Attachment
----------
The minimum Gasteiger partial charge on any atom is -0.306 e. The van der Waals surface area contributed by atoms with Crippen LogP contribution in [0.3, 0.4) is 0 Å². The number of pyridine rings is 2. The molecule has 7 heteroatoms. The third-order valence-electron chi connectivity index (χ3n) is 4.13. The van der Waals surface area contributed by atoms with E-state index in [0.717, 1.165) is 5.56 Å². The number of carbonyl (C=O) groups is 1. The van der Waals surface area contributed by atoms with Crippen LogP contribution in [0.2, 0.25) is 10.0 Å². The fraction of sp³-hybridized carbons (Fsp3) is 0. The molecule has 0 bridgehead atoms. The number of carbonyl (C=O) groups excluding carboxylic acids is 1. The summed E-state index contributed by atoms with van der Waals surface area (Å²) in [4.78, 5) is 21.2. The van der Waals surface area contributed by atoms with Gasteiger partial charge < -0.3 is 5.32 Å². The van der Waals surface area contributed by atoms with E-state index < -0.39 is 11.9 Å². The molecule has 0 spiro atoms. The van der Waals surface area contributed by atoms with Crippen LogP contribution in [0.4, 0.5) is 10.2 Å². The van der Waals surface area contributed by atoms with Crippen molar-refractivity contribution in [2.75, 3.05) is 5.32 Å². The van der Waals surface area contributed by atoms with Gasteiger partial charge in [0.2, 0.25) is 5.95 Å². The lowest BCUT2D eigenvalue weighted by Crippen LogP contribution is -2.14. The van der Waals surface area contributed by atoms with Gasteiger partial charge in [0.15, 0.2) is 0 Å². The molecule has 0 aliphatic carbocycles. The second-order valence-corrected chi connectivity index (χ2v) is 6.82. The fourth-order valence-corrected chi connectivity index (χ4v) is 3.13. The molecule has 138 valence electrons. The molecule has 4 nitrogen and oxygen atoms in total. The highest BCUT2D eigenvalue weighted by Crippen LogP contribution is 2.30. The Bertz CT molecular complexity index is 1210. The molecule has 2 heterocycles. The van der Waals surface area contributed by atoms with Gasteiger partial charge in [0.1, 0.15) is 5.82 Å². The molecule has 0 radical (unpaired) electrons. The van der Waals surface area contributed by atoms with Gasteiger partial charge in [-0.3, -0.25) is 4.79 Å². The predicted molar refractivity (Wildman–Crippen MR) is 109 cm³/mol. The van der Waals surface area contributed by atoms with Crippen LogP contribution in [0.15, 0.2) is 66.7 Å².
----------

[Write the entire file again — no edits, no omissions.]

The minimum Gasteiger partial charge on any atom is -0.306 e. The van der Waals surface area contributed by atoms with Crippen LogP contribution in [0.3, 0.4) is 0 Å². The number of pyridine rings is 2. The molecule has 7 heteroatoms. The third-order valence-electron chi connectivity index (χ3n) is 4.13. The van der Waals surface area contributed by atoms with E-state index in [0.717, 1.165) is 5.56 Å². The number of carbonyl (C=O) groups is 1. The van der Waals surface area contributed by atoms with Crippen LogP contribution in [0.2, 0.25) is 10.0 Å². The fraction of sp³-hybridized carbons (Fsp3) is 0. The molecule has 0 bridgehead atoms. The number of carbonyl (C=O) groups excluding carboxylic acids is 1. The summed E-state index contributed by atoms with van der Waals surface area (Å²) in [4.78, 5) is 21.2. The van der Waals surface area contributed by atoms with Gasteiger partial charge < -0.3 is 5.32 Å². The van der Waals surface area contributed by atoms with E-state index < -0.39 is 11.9 Å². The molecule has 0 spiro atoms. The van der Waals surface area contributed by atoms with Crippen LogP contribution in [0.4, 0.5) is 10.2 Å². The van der Waals surface area contributed by atoms with Crippen molar-refractivity contribution in [2.75, 3.05) is 5.32 Å². The van der Waals surface area contributed by atoms with Gasteiger partial charge in [0.2, 0.25) is 5.95 Å². The lowest BCUT2D eigenvalue weighted by Crippen LogP contribution is -2.14. The van der Waals surface area contributed by atoms with Gasteiger partial charge in [0.15, 0.2) is 0 Å². The molecule has 0 aliphatic carbocycles. The second-order valence-corrected chi connectivity index (χ2v) is 6.82. The fourth-order valence-corrected chi connectivity index (χ4v) is 3.13. The molecule has 138 valence electrons. The molecule has 4 nitrogen and oxygen atoms in total. The highest BCUT2D eigenvalue weighted by Crippen LogP contribution is 2.30. The Bertz CT molecular complexity index is 1210. The molecule has 2 heterocycles. The van der Waals surface area contributed by atoms with Gasteiger partial charge in [0.1, 0.15) is 5.82 Å². The molecule has 0 radical (unpaired) electrons. The van der Waals surface area contributed by atoms with Gasteiger partial charge in [-0.3, -0.25) is 4.79 Å². The predicted molar refractivity (Wildman–Crippen MR) is 109 cm³/mol. The van der Waals surface area contributed by atoms with Crippen LogP contribution in [0.15, 0.2) is 66.7 Å².